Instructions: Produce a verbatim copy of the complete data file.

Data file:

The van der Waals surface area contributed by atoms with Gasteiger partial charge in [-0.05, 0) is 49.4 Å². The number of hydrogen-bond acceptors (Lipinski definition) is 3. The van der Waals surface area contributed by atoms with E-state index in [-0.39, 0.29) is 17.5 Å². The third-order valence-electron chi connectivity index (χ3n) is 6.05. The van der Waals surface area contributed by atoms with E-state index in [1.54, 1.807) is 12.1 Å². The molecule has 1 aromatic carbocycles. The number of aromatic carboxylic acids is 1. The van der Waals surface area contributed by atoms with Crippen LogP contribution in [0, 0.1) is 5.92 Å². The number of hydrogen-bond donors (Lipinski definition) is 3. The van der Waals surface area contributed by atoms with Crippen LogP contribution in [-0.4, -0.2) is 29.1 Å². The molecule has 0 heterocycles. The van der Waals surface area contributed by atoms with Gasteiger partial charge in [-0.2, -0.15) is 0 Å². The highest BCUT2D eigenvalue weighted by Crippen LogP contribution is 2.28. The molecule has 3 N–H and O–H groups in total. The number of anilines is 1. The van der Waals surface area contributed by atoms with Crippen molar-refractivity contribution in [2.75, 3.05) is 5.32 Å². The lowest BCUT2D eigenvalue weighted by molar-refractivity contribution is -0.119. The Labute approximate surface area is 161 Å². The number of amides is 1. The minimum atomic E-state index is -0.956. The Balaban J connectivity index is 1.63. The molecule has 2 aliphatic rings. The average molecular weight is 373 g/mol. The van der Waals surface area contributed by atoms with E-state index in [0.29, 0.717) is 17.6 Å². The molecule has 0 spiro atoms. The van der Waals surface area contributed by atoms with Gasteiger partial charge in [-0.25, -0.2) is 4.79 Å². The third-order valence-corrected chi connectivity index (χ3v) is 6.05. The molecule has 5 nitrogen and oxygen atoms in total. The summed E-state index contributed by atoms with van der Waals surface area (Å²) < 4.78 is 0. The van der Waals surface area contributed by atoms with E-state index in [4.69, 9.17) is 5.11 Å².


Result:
The van der Waals surface area contributed by atoms with Gasteiger partial charge in [-0.05, 0) is 49.4 Å². The number of hydrogen-bond acceptors (Lipinski definition) is 3. The van der Waals surface area contributed by atoms with E-state index in [-0.39, 0.29) is 17.5 Å². The third-order valence-electron chi connectivity index (χ3n) is 6.05. The van der Waals surface area contributed by atoms with E-state index in [1.54, 1.807) is 12.1 Å². The molecule has 1 aromatic carbocycles. The number of aromatic carboxylic acids is 1. The van der Waals surface area contributed by atoms with Crippen LogP contribution in [0, 0.1) is 5.92 Å². The number of hydrogen-bond donors (Lipinski definition) is 3. The van der Waals surface area contributed by atoms with Crippen LogP contribution in [-0.4, -0.2) is 29.1 Å². The molecule has 0 heterocycles. The van der Waals surface area contributed by atoms with Gasteiger partial charge in [-0.2, -0.15) is 0 Å². The highest BCUT2D eigenvalue weighted by Crippen LogP contribution is 2.28. The molecule has 3 N–H and O–H groups in total. The number of anilines is 1. The van der Waals surface area contributed by atoms with Crippen molar-refractivity contribution in [2.75, 3.05) is 5.32 Å². The lowest BCUT2D eigenvalue weighted by molar-refractivity contribution is -0.119. The Labute approximate surface area is 161 Å². The number of amides is 1. The minimum atomic E-state index is -0.956. The Balaban J connectivity index is 1.63. The molecule has 2 aliphatic rings. The average molecular weight is 373 g/mol. The van der Waals surface area contributed by atoms with E-state index in [0.29, 0.717) is 17.6 Å². The molecule has 0 spiro atoms. The van der Waals surface area contributed by atoms with Gasteiger partial charge in [-0.25, -0.2) is 4.79 Å². The third-order valence-corrected chi connectivity index (χ3v) is 6.05. The molecule has 5 nitrogen and oxygen atoms in total. The summed E-state index contributed by atoms with van der Waals surface area (Å²) < 4.78 is 0. The van der Waals surface area contributed by atoms with E-state index in [4.69, 9.17) is 5.11 Å².